Beautiful Grit: Foreign Soil

 Foreign Soil by Maxine Beneba Clarke

A desperate asylum seeker is pacing the hallways of Sydney’s notorious Villawood detention centre, a seven-year-old Sudanese boy has found solace in a patchwork bike, an enraged black militant is on the war-path through the rebel squats of 1960s’ Brixton, a Mississippi housewife decides to make the ultimate sacrifice to save her son from small-town ignorance, a young woman leaves rural Jamaica in search of her destiny, and a Sydney schoolgirl loses her way.

First Impressions: The first story, David, had me hooked. I kept turning the pages just knowing it was going to be an upsetting (I have a son) yet worthwhile read. I liked the juxtoposition between the two characters’ stories too. I didn’t realise this was a technique the author excelled in.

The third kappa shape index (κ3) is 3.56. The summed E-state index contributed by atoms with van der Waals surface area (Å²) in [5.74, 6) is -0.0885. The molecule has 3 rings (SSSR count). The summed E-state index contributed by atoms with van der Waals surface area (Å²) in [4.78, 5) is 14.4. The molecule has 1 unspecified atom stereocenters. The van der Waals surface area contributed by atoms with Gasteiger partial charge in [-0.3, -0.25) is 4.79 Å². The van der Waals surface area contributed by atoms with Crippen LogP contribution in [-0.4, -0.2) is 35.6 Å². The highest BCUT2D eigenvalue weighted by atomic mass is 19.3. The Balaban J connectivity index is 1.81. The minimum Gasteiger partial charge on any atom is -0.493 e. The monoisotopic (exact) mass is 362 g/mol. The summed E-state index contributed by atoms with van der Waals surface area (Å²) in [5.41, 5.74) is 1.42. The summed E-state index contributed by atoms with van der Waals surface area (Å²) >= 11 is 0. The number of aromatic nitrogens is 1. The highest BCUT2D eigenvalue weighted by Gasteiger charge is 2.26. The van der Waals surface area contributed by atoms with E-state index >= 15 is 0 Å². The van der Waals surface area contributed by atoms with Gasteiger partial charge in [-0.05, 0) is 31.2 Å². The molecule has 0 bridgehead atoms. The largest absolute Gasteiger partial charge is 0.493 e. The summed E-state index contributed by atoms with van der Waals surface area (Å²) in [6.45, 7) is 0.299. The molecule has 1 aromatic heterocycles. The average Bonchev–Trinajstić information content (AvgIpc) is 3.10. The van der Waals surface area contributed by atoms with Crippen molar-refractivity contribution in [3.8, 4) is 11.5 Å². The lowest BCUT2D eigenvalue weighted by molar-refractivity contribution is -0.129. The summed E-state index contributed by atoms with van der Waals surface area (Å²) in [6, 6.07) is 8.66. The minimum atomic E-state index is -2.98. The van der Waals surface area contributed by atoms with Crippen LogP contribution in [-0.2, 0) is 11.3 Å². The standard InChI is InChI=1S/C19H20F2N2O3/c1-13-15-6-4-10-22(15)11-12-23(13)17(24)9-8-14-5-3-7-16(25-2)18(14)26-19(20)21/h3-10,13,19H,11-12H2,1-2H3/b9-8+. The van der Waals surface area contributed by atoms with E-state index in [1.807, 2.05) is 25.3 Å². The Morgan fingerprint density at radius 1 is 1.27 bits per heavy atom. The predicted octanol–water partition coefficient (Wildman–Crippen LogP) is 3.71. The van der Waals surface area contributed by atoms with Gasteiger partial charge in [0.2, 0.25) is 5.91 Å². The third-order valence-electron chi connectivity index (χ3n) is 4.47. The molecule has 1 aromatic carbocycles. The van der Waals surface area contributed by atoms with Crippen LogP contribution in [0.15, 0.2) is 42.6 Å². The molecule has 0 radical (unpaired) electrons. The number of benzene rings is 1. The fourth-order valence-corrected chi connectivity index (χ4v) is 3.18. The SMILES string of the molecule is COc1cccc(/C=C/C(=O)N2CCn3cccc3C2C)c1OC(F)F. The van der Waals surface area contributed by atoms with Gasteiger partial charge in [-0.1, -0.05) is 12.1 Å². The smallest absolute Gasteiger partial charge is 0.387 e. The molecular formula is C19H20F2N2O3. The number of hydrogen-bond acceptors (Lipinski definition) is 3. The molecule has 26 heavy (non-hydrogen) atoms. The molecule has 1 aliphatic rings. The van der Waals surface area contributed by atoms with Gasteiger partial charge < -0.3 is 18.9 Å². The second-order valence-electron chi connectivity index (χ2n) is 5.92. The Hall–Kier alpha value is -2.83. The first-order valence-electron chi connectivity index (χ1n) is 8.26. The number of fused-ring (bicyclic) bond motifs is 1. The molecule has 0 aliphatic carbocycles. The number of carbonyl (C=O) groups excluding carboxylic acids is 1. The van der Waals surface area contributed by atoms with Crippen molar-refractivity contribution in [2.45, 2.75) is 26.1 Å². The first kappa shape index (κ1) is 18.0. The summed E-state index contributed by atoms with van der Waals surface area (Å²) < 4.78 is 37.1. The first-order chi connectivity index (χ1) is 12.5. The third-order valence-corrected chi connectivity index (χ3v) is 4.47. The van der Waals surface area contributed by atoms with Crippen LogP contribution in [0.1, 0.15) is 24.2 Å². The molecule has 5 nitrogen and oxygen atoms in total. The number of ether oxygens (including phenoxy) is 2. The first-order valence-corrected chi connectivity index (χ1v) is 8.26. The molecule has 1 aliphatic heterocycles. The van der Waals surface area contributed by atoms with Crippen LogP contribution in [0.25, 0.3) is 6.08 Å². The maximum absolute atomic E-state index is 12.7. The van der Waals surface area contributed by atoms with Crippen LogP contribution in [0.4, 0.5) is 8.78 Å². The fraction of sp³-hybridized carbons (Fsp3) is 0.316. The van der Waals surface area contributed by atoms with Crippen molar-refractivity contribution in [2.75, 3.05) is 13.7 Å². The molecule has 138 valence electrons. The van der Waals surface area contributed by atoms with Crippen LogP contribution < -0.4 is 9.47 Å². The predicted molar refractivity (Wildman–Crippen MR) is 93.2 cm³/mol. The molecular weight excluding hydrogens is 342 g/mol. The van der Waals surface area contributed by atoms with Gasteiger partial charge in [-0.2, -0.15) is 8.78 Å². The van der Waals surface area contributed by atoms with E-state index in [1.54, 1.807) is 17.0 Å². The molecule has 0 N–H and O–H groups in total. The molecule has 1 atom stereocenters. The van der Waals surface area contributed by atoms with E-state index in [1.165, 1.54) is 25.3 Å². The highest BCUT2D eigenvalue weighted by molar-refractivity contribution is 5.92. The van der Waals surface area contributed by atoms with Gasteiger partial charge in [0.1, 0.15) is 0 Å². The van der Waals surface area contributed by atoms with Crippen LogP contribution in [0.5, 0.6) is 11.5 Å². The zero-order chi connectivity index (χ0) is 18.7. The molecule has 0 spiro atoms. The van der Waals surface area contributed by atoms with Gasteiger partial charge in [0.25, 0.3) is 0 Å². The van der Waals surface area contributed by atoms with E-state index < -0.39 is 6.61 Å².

Highlights: There is no weak story in this collectioin. All of the stories were thought provoking and I was always torn between pausing for a while after each story to reflecct, and charging on to the next story. Some stories like Hope were excellent but I wasn’t necessarily moved by the ending, and the tititular story, Foreign Soil, was not necessarily moving until the end. However, in all situations the stories were brilliant. Do I have a favourite story? Maybe Foreign Soil but I did enjoy the 90s pop culture references in Shu Yi.

What I loved most about this collection is that the stories are ordered like this for a reason. I have assumed this about other collections in the past but this collection just works so well. One example is that the patois in some stories increases in complexity as the stories progress. It seemed to me that the slang in each story is particular to the context. I may be wrong about this as I kept moving to the next story and didn’t have time to think about it further but from what I could gather, this really added to my enjoyment.

If I was an editor: I would want to know when the author can have her next short story collection ready to publish?

Overall: I never thought a short story collection could be such a page turner. Oh so compelling!

Foreign Soil: 5 Stars